We’re going to add this text to our en.json file:

  {
  "fallbackLocale": "Fallback Localization",
  "placeholder": "This is the fallback text"
}

And in our de.json file, we’re only going to add this:

{
  "fallbackLocale": "Fallback-Lokalisierung"
}

In our formatting.vue file, add this piece of code inside the file:

<template>
  <section>
    <!-- last button -->
    <button @click="switchLocale">Switch to {{locale}}</button>
    <div>
      <h1>{{ $t('fallbackLocale') }}</h1>
    </div>
    
  </section>
</template>
</style>

Here, we have added a text with the property name fallbackLocale inside an h1 tag that serves as the heading for this page. We also have a p tag that has a property name placeholder inside the plugin but with another parameter, de which as we’ve seen earlier, is a way of telling the plugin to fetch that property in the specified locale (de in this case).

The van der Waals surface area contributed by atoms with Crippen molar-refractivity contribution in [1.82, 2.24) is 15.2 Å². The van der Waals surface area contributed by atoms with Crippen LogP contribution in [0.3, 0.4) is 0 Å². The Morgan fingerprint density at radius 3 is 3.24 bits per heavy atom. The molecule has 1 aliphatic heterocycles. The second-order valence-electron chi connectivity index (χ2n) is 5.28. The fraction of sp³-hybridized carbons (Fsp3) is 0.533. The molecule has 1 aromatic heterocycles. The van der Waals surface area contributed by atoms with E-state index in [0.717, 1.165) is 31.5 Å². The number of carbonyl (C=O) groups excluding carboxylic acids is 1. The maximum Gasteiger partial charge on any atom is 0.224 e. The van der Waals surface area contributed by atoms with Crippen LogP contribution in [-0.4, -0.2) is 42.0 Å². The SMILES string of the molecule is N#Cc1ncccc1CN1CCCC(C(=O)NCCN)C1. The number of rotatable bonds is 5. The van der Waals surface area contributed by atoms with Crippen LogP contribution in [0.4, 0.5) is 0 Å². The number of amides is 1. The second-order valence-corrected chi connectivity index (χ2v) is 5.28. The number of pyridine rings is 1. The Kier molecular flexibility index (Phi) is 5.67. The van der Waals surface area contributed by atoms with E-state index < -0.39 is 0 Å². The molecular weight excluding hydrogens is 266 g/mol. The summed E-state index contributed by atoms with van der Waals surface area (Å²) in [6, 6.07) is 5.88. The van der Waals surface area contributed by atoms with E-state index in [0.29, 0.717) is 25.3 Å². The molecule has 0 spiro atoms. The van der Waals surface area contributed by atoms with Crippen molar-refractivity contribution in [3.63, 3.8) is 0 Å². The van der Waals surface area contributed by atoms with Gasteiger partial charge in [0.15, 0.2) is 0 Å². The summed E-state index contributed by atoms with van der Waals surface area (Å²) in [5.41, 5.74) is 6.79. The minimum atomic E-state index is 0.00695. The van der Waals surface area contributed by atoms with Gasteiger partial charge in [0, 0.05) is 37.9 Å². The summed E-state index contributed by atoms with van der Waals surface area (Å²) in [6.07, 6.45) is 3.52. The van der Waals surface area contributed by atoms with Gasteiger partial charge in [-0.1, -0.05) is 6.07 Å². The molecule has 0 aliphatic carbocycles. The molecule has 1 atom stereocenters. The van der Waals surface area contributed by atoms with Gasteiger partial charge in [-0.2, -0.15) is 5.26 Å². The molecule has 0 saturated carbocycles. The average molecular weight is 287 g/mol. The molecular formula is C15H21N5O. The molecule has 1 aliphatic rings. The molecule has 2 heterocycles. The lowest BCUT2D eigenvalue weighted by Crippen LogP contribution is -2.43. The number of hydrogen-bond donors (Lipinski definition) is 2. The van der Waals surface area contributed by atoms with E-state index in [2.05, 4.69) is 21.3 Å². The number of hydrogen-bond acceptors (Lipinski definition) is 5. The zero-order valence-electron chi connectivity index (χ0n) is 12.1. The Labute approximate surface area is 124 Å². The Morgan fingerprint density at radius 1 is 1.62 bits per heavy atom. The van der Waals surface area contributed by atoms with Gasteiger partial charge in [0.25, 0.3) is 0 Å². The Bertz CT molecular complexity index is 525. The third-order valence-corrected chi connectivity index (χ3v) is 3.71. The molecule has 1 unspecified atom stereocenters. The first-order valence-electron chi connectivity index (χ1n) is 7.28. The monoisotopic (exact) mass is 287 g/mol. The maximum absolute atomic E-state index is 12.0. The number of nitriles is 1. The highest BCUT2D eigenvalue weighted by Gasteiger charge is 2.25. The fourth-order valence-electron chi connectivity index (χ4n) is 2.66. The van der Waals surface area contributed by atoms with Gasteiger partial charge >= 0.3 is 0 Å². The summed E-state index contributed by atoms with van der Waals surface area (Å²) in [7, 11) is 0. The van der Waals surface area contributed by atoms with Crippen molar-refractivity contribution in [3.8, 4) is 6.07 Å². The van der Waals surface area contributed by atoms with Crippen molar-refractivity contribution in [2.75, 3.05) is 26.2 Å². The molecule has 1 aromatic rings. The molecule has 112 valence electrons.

Now, we should see this in our browser.

formatting page with fallback text.

Formatting page with fallback text. (Large preview)

We can notice that although we set placeholder to de, the text displayed is in en. This is because although we have set placeholder to display in another locale, it isn’t translated in the selected locale, and hence, the plugin would display this property in the default locale while printing a warning message to your console.

Formatting page with fallback warning in devtools console.

Fallback warning in console. (Large preview)

Pluralization

This is the process of giving plural form to a word. For instance, you’re building an eCommerce application and you want to render an item in a user’s shopping cart based on the number they have in their cart. You can handle pluralization in your plugin by using a pipe | separator between all the plural forms in your locale.

To see how that works, let us add this to our en.json file.

{
  "developer": "no developer | one developer | {n} developers"
}

Note that the variable can be called anything but I have called it n.